Recently someone commented that they couldn’t believe I have worked at the same place for 25 years. How is that possible and how did it happen? Here’s the story!
It was 1989 and I was sitting in the University Center at UT killing time between classes when I opened the UT Daily Beacon newspaper and saw the classified ad, “Guys, Guys, Guys – Our girl to guy ratio is 10 to 1, apply today at Tate’s Day Camp.”
Well . . . I enjoyed the outdoors, I liked to play, and my mom was a school teacher . . . so maybe this might be the job for me. There was no email or Internet so I called the number listed, spoke with a gentleman named Robert and he mailed me a staff application. I completed the application and three interviews later, I was hired to be a camp counselor to work with five-year-olds.
I soon learned that Tate’s Day Camp wasn’t just your average everyday job. Each day was a new experience; I loved coming to work; there was something magical about the camp; and I found myself learning as much from my five-year-olds as I was teaching them.
In 1993 the director left to pursue his own business and Mrs. Tate offered me the camp director position. The program was much smaller then and the director job was seasonal. When Mrs. Tate offered me the position, I enthusiastically accepted with one condition . . . that by the time I graduated from college, I would like to have grown the program to sustain me year-round. She said, “That’s a good goal – go for it!”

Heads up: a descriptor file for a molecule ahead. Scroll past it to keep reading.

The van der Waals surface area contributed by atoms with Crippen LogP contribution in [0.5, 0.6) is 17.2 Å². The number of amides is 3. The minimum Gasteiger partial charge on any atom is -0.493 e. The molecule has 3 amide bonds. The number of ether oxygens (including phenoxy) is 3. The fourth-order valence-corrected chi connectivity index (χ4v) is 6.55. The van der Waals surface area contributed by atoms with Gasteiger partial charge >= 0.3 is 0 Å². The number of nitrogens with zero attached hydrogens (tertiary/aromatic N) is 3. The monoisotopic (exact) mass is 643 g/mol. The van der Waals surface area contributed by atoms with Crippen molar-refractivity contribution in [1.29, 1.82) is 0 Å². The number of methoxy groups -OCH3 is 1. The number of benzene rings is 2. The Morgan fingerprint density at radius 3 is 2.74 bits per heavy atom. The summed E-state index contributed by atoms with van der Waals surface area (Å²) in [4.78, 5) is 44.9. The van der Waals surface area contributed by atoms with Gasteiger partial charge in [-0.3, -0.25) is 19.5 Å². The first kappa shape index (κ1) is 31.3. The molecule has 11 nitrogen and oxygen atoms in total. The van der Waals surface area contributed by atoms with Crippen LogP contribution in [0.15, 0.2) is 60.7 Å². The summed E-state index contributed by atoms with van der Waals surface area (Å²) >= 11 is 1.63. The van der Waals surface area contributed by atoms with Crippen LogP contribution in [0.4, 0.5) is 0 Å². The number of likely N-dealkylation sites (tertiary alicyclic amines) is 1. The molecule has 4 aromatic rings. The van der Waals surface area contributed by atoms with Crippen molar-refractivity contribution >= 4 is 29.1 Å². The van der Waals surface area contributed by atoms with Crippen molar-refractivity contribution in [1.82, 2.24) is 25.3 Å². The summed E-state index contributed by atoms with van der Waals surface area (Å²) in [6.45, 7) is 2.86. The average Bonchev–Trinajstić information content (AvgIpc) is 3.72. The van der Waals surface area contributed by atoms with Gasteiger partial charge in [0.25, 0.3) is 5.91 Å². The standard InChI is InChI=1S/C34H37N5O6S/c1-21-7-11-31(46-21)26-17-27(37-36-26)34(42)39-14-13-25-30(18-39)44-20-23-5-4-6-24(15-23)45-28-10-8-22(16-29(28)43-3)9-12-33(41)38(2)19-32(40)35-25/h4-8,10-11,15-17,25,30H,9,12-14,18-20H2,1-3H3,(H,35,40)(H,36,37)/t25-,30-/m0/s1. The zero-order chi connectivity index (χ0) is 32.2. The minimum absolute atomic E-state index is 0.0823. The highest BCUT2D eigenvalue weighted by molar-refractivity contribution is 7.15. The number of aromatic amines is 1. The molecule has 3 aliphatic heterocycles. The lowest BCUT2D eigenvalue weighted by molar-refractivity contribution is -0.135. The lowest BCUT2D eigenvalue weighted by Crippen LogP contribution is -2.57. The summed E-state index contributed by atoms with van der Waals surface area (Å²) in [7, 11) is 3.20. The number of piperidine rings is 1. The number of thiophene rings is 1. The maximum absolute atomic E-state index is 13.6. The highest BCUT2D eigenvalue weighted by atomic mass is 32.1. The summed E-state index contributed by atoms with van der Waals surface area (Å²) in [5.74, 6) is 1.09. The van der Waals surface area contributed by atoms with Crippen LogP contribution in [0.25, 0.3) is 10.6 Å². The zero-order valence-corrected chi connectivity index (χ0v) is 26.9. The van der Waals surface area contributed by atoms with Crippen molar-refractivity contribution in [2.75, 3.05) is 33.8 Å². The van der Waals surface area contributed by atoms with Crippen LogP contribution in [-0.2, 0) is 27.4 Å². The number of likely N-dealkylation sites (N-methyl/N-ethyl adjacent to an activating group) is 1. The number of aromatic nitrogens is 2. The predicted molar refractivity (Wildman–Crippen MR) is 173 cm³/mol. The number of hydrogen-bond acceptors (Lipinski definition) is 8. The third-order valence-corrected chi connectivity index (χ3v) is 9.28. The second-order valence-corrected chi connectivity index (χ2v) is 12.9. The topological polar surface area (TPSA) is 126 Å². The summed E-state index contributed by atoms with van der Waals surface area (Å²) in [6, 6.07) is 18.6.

I adjusted my college timeline so that I could be free for the spring and summer semesters and I took full course loads in the fall. Within a couple of years, I grew the program, graduated from UT, and now 25 years later, I still look forward to coming to work each day and living the magic. Plus, I still continue to learn as much from my campers as I teach them.
The camp no longer runs ads that say, “Guys, Guys, Guys;” however, I met my lovely wife, Julie, at camp and our beautiful three-year-old twin daughters will be first-time Tate’s campers this summer.
I firmly believe that summer camp is a place where children can try new things, develop meaningful friendships and gain confidence. I can’t wait for my daughters to have those opportunities.